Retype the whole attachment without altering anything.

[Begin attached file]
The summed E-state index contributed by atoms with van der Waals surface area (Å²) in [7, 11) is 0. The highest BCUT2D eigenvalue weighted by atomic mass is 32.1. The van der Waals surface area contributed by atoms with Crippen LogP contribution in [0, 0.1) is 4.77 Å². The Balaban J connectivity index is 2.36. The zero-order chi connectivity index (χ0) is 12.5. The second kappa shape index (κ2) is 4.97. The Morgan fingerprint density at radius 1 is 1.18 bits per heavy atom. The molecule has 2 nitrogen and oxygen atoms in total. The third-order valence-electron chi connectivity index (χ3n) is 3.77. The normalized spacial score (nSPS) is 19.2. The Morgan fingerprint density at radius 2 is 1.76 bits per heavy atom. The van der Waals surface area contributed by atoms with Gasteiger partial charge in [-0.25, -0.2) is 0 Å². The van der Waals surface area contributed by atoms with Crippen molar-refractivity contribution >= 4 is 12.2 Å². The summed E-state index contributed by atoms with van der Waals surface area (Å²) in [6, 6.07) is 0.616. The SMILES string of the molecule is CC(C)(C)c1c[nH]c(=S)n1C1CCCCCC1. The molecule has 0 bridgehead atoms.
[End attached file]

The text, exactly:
The summed E-state index contributed by atoms with van der Waals surface area (Å²) in [7, 11) is 0. The highest BCUT2D eigenvalue weighted by atomic mass is 32.1. The van der Waals surface area contributed by atoms with Crippen LogP contribution in [0, 0.1) is 4.77 Å². The Balaban J connectivity index is 2.36. The zero-order chi connectivity index (χ0) is 12.5. The second kappa shape index (κ2) is 4.97. The Morgan fingerprint density at radius 1 is 1.18 bits per heavy atom. The molecule has 2 nitrogen and oxygen atoms in total. The third-order valence-electron chi connectivity index (χ3n) is 3.77. The normalized spacial score (nSPS) is 19.2. The Morgan fingerprint density at radius 2 is 1.76 bits per heavy atom. The van der Waals surface area contributed by atoms with Gasteiger partial charge in [-0.25, -0.2) is 0 Å². The van der Waals surface area contributed by atoms with Crippen molar-refractivity contribution >= 4 is 12.2 Å². The summed E-state index contributed by atoms with van der Waals surface area (Å²) in [6, 6.07) is 0.616. The SMILES string of the molecule is CC(C)(C)c1c[nH]c(=S)n1C1CCCCCC1. The molecule has 0 bridgehead atoms.